Workers’ Compensation payers—the insurance providers that provide the policies employers buy—saw their pharmacy expenses decrease by 11 percent in 2016. This was not the first year that pharmacy costs decreased. In 2015, payers spent 8.7 percent less on pharmacy drugs than they did the previous year.
This data comes from reports published by CompPharma, a pharmacy benefit manager that conducts a survey of Worker’s Compensation payers. It surveys insurance providers who offer Workers’ Compensation insurance, representatives of state funds, self-insured employers, and third-party Workers’ Compensation administrators to obtain relevant industry data each year.
The decrease in pharmacy costs in 2015 and 2016 is part of a larger ongoing trend. Pharmaceutical drug costs for Workers’ Compensation payers have steadily dropped over the past seven years and are now 22 percent lower than they were in 2010. According to the most recent CompPharma report, Workers’ Compensation payers spend between $3.6 and $4.1 billion on pharmacy expenses annually.
Reasons for Decrease
A primary reason behind the decreased pharmacy costs is the dropping price of opioid medication. In 2016, opioid costs dropped by 13.3 percent. Alongside this lower cost, pharmacy spending decreased because injured workers are using opioids less often to treat their pain after workplace injuries.
Other reasons cited for decreased pharmacy spending include:
Lower claim volumes
A decreased use of medication compounds among injured workers
Multiple clinical management changes that make more efficient use of available funds
One of the clinical management changes is the increased adoption of urine drug testing (UDT) compliance programs. In 2011, half of the payers surveyed by CompPharma responded that they use a formal UDT program to ensure claimants are using their drugs as prescribed. Today, 66 percent of payers use this type of testing.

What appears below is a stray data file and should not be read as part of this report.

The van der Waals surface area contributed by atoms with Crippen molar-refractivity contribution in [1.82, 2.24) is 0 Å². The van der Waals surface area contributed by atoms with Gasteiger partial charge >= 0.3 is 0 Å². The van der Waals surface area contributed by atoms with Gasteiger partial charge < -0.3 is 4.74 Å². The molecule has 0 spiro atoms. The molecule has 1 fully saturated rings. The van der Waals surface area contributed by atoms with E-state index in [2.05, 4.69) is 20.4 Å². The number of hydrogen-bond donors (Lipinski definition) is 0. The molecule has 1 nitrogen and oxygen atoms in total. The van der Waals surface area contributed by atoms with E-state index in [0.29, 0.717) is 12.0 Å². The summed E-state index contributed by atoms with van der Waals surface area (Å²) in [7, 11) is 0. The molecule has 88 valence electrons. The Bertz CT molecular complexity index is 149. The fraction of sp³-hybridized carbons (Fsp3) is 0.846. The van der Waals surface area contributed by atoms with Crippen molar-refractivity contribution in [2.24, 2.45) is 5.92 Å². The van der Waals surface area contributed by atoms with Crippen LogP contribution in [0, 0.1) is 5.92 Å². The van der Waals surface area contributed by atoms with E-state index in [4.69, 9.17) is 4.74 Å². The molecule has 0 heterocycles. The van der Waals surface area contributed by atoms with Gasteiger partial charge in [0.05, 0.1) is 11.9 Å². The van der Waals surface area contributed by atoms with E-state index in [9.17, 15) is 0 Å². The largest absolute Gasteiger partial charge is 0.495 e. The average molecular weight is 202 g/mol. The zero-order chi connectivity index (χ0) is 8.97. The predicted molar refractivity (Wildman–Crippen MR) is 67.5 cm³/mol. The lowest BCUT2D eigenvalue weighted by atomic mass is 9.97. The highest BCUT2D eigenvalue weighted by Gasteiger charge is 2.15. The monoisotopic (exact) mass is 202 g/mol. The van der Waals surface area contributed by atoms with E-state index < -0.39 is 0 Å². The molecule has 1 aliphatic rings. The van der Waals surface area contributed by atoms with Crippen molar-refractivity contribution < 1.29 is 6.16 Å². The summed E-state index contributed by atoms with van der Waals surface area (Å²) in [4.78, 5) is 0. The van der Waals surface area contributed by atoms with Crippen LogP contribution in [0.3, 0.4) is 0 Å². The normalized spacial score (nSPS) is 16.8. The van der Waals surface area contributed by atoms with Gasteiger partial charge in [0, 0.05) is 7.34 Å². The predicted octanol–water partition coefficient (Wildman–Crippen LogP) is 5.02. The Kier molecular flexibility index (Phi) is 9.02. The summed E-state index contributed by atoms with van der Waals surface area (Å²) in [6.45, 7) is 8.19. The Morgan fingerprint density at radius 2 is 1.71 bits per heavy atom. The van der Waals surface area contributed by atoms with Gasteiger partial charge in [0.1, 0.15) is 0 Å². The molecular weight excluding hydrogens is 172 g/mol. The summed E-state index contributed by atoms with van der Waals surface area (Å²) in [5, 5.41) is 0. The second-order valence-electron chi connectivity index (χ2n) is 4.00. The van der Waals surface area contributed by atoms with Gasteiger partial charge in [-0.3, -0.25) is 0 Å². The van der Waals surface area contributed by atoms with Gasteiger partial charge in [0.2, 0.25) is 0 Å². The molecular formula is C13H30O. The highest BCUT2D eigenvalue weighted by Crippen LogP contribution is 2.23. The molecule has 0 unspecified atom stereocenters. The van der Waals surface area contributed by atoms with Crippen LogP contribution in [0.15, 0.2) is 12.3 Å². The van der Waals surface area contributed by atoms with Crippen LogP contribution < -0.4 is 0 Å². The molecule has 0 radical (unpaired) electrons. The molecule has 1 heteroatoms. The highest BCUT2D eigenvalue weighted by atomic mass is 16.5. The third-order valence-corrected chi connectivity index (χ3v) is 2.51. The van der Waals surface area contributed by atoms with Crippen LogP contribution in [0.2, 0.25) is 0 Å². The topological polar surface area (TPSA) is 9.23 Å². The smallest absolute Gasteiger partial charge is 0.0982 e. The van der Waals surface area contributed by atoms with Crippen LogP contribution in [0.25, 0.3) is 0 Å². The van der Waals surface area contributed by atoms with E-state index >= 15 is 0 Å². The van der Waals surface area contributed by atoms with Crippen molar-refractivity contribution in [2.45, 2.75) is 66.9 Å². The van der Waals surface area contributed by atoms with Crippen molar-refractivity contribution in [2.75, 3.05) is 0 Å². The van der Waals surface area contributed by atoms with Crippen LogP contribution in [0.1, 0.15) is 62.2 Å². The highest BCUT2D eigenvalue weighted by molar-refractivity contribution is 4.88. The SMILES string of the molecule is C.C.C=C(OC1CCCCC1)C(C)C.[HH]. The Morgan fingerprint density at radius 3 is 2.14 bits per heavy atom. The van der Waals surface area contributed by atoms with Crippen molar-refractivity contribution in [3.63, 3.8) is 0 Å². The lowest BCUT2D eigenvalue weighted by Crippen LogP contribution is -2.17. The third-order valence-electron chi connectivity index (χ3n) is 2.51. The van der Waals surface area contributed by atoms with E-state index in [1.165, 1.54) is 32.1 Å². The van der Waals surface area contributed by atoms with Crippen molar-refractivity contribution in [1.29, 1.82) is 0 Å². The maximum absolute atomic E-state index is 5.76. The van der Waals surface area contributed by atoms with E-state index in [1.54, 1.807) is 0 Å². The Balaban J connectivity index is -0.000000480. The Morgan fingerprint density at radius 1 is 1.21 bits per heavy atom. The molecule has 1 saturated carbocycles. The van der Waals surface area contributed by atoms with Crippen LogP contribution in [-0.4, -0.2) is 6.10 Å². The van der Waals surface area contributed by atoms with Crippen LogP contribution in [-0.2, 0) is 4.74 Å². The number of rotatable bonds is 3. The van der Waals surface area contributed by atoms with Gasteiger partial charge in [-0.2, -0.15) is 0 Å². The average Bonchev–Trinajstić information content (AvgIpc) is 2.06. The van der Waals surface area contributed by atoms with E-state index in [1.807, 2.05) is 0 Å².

Decreased Opioid Dependence
The United States is currently facing what has been labeled as an opioid epidemic. Because of this, reducing opioid use has been a recurring goal for Workers’ Compensation payers. The decrease in opioid use and its effect on payer pharmacy costs is partly due to the payers’ efforts to ensure that workers use opioids responsibly. These efforts include:
Coordinating with doctors and pharmacists to review claims
Creating programs that help injured workers handle their pain without opioids
Testing drugs more rigorously
Attempting to identify potentially risky prescription practices before they harm patients
Another study of drug prescriptions in Workers’ Compensation claims underscored CompPharma’s findings. This 2016 study, published by the Workers’ Compensation Research Institute (WCRI) found that in most of the states surveyed, there was a noticeable decrease in the amount of opioids prescribed per Workers’ Compensation claim.
Philadelphia Workers’ Compensation Lawyers at The Law Offices of Jeffrey S. Gross Help Injured Workers Seek the Benefits They DeserveIf you or someone you love has been injured on the job, contact a Philadelphia Workers’ Compensation lawyer at the Law Offices of Jeffrey S. Gross. Call 267-589-0090 or complete our online form to schedule an initial consultation. Our offices are located in Philadelphia, allowing us to serve Pennsylvania and New Jersey.